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America's Diverse Family Farms: 2010 Edition


  • Hoppe, Robert A.
  • Banker, David E.
  • MacDonald, James M.


American farms vary widely in size and other characteristics, but farming is still an industry of family businesses. Ninety-eight percent of farms are family farms, and they account for 82 percent of farm production. Small family farms make up most of the U.S. farm count and hold the majority of farm assets, but they produce a modest share of U.S. farm output. In contrast, large-scale family farms and nonfamily farms—only 12 percent of all farms—account for 84 percent of farm production. Small farms are less profitable than large-scale farms, on average, and the households operating them tend to rely on off-farm income for their livelihood. Because small-farm households receive most of their income from off-farm work, general economic policies—such as tax policy or economic development policy—can be as important to them as traditional farm policy.

Suggested Citation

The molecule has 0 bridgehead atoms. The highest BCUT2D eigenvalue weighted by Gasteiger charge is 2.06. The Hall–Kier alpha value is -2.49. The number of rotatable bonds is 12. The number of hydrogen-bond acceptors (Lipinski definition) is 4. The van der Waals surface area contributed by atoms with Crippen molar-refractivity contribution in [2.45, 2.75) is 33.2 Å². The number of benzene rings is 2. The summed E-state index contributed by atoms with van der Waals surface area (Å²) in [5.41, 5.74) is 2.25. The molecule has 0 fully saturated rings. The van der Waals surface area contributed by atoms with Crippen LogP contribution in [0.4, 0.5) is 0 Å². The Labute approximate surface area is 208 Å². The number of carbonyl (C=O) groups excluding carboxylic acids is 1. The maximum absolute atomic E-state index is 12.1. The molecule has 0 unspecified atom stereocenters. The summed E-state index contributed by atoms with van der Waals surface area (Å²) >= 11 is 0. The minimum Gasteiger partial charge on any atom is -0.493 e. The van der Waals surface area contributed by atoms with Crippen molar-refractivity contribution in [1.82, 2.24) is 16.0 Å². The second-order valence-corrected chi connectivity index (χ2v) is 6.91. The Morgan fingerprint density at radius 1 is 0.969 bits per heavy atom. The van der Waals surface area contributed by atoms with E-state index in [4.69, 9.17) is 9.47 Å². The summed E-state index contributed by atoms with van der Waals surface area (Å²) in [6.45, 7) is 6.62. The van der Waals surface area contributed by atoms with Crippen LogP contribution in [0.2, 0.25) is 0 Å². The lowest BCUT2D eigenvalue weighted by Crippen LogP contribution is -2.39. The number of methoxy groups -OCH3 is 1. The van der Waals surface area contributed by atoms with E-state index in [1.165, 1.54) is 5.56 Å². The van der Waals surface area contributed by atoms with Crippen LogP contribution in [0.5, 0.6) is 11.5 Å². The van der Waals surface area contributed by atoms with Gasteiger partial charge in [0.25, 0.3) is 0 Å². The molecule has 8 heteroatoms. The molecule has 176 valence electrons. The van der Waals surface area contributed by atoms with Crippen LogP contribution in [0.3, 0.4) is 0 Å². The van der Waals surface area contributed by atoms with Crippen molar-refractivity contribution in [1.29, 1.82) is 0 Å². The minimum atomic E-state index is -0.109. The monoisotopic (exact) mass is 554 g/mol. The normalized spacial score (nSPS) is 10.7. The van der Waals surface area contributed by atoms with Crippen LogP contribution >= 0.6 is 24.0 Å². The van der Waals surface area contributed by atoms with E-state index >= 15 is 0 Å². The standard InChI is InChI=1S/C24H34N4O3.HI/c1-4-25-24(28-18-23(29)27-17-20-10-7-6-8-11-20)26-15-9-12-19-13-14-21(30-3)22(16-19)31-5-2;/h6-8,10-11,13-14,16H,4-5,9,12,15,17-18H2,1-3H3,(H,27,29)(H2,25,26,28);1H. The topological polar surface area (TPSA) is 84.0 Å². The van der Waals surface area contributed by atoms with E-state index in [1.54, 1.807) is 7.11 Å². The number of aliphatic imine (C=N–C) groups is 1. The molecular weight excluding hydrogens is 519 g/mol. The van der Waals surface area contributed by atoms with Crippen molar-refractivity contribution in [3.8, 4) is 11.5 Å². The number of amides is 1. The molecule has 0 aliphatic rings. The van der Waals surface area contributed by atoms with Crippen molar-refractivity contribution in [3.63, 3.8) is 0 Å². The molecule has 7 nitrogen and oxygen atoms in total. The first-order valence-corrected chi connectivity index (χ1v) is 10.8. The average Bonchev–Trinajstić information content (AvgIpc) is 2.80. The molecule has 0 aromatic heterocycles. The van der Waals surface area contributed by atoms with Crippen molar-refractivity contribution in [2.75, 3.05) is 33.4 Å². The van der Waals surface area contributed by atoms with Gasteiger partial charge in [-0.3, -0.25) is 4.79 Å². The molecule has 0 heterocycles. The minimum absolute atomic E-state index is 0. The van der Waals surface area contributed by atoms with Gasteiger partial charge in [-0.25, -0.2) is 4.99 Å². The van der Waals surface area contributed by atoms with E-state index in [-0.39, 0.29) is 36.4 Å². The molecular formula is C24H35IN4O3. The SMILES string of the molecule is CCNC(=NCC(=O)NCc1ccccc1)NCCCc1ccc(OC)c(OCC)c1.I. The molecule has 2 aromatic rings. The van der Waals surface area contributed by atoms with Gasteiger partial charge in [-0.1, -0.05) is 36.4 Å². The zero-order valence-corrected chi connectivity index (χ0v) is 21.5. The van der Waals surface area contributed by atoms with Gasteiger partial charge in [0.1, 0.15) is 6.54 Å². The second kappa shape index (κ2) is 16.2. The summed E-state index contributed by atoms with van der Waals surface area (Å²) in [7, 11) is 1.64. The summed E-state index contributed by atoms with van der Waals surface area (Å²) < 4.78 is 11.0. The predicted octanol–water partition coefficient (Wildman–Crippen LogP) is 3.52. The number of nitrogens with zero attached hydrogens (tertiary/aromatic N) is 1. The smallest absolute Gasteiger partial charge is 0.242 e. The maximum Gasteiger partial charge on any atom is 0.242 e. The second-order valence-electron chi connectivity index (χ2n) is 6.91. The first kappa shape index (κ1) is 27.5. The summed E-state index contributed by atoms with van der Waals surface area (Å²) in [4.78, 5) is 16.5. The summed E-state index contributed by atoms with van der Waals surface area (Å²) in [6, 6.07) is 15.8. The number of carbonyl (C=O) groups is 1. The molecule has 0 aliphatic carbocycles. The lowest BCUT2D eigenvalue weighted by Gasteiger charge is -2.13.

• Hoppe, Robert A. & Banker, David E. & MacDonald, James M., 2010. "America's Diverse Family Farms: 2010 Edition," Economic Information Bulletin 96653, United States Department of Agriculture, Economic Research Service.
  • Handle: RePEc:ags:uersib:96653

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    References listed on IDEAS

    1. Lambert, Dayton M. & Sullivan, Patrick & Claassen, Roger & Foreman, Linda F., 2006. "Conservation-Compatible Practices and Programs: Who Participates?," Economic Research Report 7255, United States Department of Agriculture, Economic Research Service.
    2. Dimitri, Carolyn & Effland, Anne, 2005. "Milestones in U.S. Farming and Farm Policy," Brazilian Journal of Rural Economy and Sociology (RESR), Sociedade Brasileira de Economia e Sociologia Rural, June.
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